So, our slow-burn noir of the sad cop versus the bad guys continues following psychopaths David Harbour and Adam David Thompson. Both play their roles as crazies should. Perhaps most telling of their madness – aside from their abductions and murders, of course – is how they treat each other. One decides to take a pee while the other is bleeding out. It’s as if they’re working as a team to do what they enjoy, but really they’re in it for individual satisfaction.

Adam David Thompson and David Harbour in A Walk Among the Tombstones
Villains Adam David Thompson (left) and David Harbour in “A Walk Among the Tombstones”.
Photo credit: Atsushi Nishijima, Universal Pictures

David Harbour’s character is all about fear. He enjoys seeing his victims afraid and begging for mercy. Adam David Thompson is about the thrill of the kill and being as bad as he can be.

Brian “Astro” Bradley is the film’s sleeper. True to Liam Neeson films, he always needs a friend and someone to parent. While this story doesn’t directly have Liam rescuing his own child, Bradley plays a street-smart kid who Liam takes in, shows concern for and bestows wisdom to. While Bradley’s character is used as a common plot device for Liam, he’s nonetheless a welcome addition.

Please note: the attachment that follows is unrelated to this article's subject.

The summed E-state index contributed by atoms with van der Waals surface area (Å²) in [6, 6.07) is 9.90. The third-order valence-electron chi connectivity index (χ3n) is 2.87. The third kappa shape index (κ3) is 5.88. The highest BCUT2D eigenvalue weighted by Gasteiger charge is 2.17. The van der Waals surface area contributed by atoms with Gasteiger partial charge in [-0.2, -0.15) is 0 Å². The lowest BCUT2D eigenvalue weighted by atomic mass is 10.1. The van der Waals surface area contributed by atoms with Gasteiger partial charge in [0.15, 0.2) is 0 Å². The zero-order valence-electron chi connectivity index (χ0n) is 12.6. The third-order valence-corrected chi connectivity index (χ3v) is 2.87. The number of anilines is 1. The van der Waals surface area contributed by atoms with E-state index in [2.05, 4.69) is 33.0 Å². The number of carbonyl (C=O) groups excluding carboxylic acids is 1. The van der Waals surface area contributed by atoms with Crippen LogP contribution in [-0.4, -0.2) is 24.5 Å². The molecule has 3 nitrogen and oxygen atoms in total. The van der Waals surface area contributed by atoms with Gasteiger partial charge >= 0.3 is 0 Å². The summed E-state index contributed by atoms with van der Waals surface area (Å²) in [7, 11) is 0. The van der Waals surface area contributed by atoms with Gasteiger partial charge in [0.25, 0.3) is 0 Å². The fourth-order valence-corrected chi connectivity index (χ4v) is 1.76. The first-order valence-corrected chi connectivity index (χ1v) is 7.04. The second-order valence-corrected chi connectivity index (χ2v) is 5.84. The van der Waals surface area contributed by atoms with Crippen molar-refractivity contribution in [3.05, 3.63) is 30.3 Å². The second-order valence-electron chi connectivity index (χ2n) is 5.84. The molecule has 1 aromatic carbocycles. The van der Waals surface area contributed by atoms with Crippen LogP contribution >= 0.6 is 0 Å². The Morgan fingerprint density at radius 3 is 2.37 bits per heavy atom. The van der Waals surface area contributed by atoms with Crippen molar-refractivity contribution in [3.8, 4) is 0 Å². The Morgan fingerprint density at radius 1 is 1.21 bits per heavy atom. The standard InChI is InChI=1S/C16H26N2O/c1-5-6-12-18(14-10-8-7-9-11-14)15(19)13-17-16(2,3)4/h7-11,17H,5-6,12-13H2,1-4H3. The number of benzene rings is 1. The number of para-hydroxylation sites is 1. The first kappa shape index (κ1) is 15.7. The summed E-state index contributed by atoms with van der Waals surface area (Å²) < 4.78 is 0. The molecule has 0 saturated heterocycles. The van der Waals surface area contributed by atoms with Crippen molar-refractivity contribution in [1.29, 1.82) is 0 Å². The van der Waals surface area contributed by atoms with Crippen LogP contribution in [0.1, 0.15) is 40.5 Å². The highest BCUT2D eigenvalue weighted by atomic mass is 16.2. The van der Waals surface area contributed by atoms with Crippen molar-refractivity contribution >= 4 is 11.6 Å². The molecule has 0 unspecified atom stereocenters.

What’s most frustrating about “A Walk Among the Tombstones,” though, is it doesn’t dare to be anything different or more than the traditional Liam Neeson formula. The film successfully builds suspense and patiently takes its time doing so, but it has nowhere to go other than where all of his other films end up. There aren’t twists and turns you wouldn’t expect and you don’t end up feeling sorry for the characters you should.

Dan Stevens in A Walk Among the Tombstones
Dan Stevens in “A Walk Among the Tombstones”.
Photo credit: Atsushi Nishijima, Universal Pictures

You always have the feeling that Liam will be just fine, but instead of caring about if the kidnapped live or die, the only person I want to survive is Bradley’s character. To teach him a life lesson through tough love, Liam shows him how to use a gun for his first time. Liam suggests that he’d might as well shoot himself now if that’s the path he’s going to go down.

All in all, “A Walk Among the Tombstones” isn’t genre breaking nor will it stand out as one of the best films of the year. Even so, it’ll keep you on the edge of your seat riding the same ride we’ve ridden with Liam Neeson before. For many of us, that’s enough to make it worth it.

“A Walk Among the Tombstones” stars Liam Neeson, Dan Stevens, David Harbour, Maurice Compte, Laura Birn, Adam David Thompson, Kim Rosen, Eric Nelsen, Razane Jammal and Al Nazemian from writer and director Scott Frank based on the novel by Lawrence Block. It has a running time of 113 minutes and opened on Sept. 19, 2014. The film is rated “R” for strong violence, disturbing images, language and brief nudity.

HollywoodChicago.com publisher Adam Fendelman


© 2014 Adam Fendelman, HollywoodChicago.com LLC